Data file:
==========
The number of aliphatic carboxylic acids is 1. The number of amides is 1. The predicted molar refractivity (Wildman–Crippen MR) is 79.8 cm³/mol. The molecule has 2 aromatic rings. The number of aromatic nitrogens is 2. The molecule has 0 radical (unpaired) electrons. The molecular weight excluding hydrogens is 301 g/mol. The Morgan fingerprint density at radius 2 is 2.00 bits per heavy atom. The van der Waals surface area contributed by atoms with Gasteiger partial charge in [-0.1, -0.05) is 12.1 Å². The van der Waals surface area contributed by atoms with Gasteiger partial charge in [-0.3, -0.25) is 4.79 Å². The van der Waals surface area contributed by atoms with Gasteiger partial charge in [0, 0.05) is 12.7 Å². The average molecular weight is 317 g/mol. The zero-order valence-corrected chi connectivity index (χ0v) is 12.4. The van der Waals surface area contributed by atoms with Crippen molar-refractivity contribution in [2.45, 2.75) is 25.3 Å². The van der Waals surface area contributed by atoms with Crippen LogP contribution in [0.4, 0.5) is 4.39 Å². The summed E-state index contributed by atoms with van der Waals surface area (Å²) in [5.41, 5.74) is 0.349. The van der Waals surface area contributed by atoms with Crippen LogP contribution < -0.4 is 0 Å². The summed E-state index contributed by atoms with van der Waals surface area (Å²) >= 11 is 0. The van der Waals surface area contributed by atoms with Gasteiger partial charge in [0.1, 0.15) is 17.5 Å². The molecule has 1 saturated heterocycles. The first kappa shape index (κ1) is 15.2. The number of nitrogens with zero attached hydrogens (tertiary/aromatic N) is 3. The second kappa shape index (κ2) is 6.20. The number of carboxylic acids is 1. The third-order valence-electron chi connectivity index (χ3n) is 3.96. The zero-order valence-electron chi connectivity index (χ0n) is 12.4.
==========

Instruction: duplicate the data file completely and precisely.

The number of aliphatic carboxylic acids is 1. The number of amides is 1. The predicted molar refractivity (Wildman–Crippen MR) is 79.8 cm³/mol. The molecule has 2 aromatic rings. The number of aromatic nitrogens is 2. The molecule has 0 radical (unpaired) electrons. The molecular weight excluding hydrogens is 301 g/mol. The Morgan fingerprint density at radius 2 is 2.00 bits per heavy atom. The van der Waals surface area contributed by atoms with Gasteiger partial charge in [-0.1, -0.05) is 12.1 Å². The van der Waals surface area contributed by atoms with Gasteiger partial charge in [-0.3, -0.25) is 4.79 Å². The van der Waals surface area contributed by atoms with Gasteiger partial charge in [0, 0.05) is 12.7 Å². The average molecular weight is 317 g/mol. The zero-order valence-corrected chi connectivity index (χ0v) is 12.4. The van der Waals surface area contributed by atoms with Crippen molar-refractivity contribution in [2.45, 2.75) is 25.3 Å². The van der Waals surface area contributed by atoms with Crippen LogP contribution in [0.4, 0.5) is 4.39 Å². The summed E-state index contributed by atoms with van der Waals surface area (Å²) in [5.41, 5.74) is 0.349. The van der Waals surface area contributed by atoms with Crippen LogP contribution < -0.4 is 0 Å². The summed E-state index contributed by atoms with van der Waals surface area (Å²) >= 11 is 0. The van der Waals surface area contributed by atoms with Gasteiger partial charge in [0.1, 0.15) is 17.5 Å². The molecule has 1 saturated heterocycles. The first kappa shape index (κ1) is 15.2. The number of nitrogens with zero attached hydrogens (tertiary/aromatic N) is 3. The second kappa shape index (κ2) is 6.20. The number of carboxylic acids is 1. The third-order valence-electron chi connectivity index (χ3n) is 3.96. The zero-order valence-electron chi connectivity index (χ0n) is 12.4.